EvidenceProf Blog

Editor: Colin Miller
Univ. of South Carolina School of Law

Wednesday, October 30, 2013

Redacted: Supreme Court of Georgia Finds Redacted Co-Defendant Confession Poses No Problem Under Bruton

Pursuant to the Bruton doctrine, there is a Confrontation Clause violation when, at a joint jury trial, the prosecution introduces a co-defendant's statement that facially incriminates another defendant unless the co-defendant testifies at trial. That said, in Richardson v. Marsh, 481 U.S. 200 (1987), the Supreme Court held that

that the Confrontation Clause is not violated by the admission of a nontestifying codefendant's confession with a proper limiting instruction when, as here, the confession is redacted to eliminate not only the defendant's name, but any reference to his or her existence.

This was the fundametal problem for the defendant in Teasley v. State, 2013 WL 5508603 (Ga. 2013).

In Teasley

Emory Teasley and his brothers Christopher (“Chris”) and Tyrone Teasley were indicted and tried together and found guilty of all charges: the malice murder, felony murder, and aggravated assault of James Riden; the aggravated assault of Markez Jones; possession of a firearm during the commission of a crime; and tampering with evidence.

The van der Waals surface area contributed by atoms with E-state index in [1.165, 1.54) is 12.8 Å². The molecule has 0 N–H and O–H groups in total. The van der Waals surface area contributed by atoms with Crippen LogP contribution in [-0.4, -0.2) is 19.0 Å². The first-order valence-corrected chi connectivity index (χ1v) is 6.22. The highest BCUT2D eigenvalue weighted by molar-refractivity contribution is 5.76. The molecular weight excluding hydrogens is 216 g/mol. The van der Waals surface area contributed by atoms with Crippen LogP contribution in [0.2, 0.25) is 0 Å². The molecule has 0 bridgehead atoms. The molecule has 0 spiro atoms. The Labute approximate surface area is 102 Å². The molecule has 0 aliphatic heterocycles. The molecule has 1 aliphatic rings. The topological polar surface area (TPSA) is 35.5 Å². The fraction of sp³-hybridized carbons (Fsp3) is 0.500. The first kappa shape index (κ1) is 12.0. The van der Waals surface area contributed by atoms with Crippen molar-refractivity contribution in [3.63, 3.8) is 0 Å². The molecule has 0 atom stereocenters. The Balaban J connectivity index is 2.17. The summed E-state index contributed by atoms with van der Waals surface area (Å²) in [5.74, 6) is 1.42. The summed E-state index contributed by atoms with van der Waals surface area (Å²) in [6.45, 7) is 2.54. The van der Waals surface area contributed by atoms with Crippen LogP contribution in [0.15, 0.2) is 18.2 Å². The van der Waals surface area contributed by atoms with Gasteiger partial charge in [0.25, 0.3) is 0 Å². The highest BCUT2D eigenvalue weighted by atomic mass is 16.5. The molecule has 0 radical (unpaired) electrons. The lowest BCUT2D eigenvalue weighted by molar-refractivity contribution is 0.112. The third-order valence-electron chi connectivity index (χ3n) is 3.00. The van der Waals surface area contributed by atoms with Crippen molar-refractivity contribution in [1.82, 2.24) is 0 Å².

After he was convicted, Emory appealed, claiming, inter alia, that the trial court erred by allowing the prosecution to admit Chris's incriminatory statement despite the fact that Chris didn't testify at trial. The Supreme Court of Georgia, however, found that this argument was without merit because Chris's statement was redacted so that it removed any reference to Emory, consistent with Richardson v. Marsh. The Court then listed both Chris's initial statement and the redacted statement read to the jury:

Original Statement

Emory was at the Big H. Markez and James pull up in a white Range Rover. Markez asks Emory what happened with Jarvis. Emory explains to Markez about what happened with Jarvis. Markez hits Emory. James and Markez each pull out a pistol. James has a chrome 9 millimeter or .380 or .45. Markez has a baby 9 millimeter or a .380. There's a standoff, and Emory tells them to put the gun down. Everything shifts to the side of the building. James and Markez both shoot their guns. The first shot came at Emory. Emory heard eight to nine shots.

Redacted Statement

Chris went to the Big H. Chris was standing by the trash can five to six feet from the door of the Big H. Chris did not see James or Markez arrive. Markez came around the corner. Without a word, Markez throws a punch. Immediately after the punch, Markez and James reach for guns. James did not shoot his gun. Chris makes no mention of Markez shooting his gun. Chris heard two shots. James and Markez run away. Chris runs and gets in his car. Chris drives away.



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